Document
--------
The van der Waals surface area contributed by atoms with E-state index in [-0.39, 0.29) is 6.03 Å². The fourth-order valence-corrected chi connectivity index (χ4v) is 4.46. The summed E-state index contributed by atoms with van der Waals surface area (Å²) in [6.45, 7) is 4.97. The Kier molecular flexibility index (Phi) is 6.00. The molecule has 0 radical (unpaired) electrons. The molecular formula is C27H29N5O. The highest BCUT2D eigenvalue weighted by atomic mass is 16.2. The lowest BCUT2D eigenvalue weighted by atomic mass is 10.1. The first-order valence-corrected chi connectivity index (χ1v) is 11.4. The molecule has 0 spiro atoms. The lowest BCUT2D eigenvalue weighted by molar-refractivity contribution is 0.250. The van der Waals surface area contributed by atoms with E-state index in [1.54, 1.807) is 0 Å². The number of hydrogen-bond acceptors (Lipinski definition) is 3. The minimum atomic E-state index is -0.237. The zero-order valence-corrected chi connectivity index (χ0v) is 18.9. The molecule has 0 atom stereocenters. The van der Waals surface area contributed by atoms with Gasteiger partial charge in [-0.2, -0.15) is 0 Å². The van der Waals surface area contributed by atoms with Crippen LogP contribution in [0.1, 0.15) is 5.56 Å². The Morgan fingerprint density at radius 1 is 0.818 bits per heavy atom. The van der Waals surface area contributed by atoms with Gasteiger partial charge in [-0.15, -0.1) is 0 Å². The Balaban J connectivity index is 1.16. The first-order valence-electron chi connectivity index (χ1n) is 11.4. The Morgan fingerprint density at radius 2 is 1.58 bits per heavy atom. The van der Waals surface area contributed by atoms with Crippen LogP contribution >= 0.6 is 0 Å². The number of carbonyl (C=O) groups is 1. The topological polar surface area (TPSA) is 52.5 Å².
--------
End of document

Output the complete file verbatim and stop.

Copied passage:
The van der Waals surface area contributed by atoms with E-state index in [-0.39, 0.29) is 6.03 Å². The fourth-order valence-corrected chi connectivity index (χ4v) is 4.46. The summed E-state index contributed by atoms with van der Waals surface area (Å²) in [6.45, 7) is 4.97. The Kier molecular flexibility index (Phi) is 6.00. The molecule has 0 radical (unpaired) electrons. The molecular formula is C27H29N5O. The highest BCUT2D eigenvalue weighted by atomic mass is 16.2. The lowest BCUT2D eigenvalue weighted by atomic mass is 10.1. The first-order valence-corrected chi connectivity index (χ1v) is 11.4. The molecule has 0 spiro atoms. The lowest BCUT2D eigenvalue weighted by molar-refractivity contribution is 0.250. The van der Waals surface area contributed by atoms with E-state index in [1.54, 1.807) is 0 Å². The number of hydrogen-bond acceptors (Lipinski definition) is 3. The minimum atomic E-state index is -0.237. The zero-order valence-corrected chi connectivity index (χ0v) is 18.9. The molecule has 0 atom stereocenters. The van der Waals surface area contributed by atoms with Gasteiger partial charge in [-0.2, -0.15) is 0 Å². The van der Waals surface area contributed by atoms with Crippen LogP contribution in [0.1, 0.15) is 5.56 Å². The Morgan fingerprint density at radius 1 is 0.818 bits per heavy atom. The van der Waals surface area contributed by atoms with Gasteiger partial charge in [-0.15, -0.1) is 0 Å². The Balaban J connectivity index is 1.16. The first-order valence-electron chi connectivity index (χ1n) is 11.4. The Morgan fingerprint density at radius 2 is 1.58 bits per heavy atom. The van der Waals surface area contributed by atoms with Crippen LogP contribution >= 0.6 is 0 Å². The number of carbonyl (C=O) groups is 1. The topological polar surface area (TPSA) is 52.5 Å².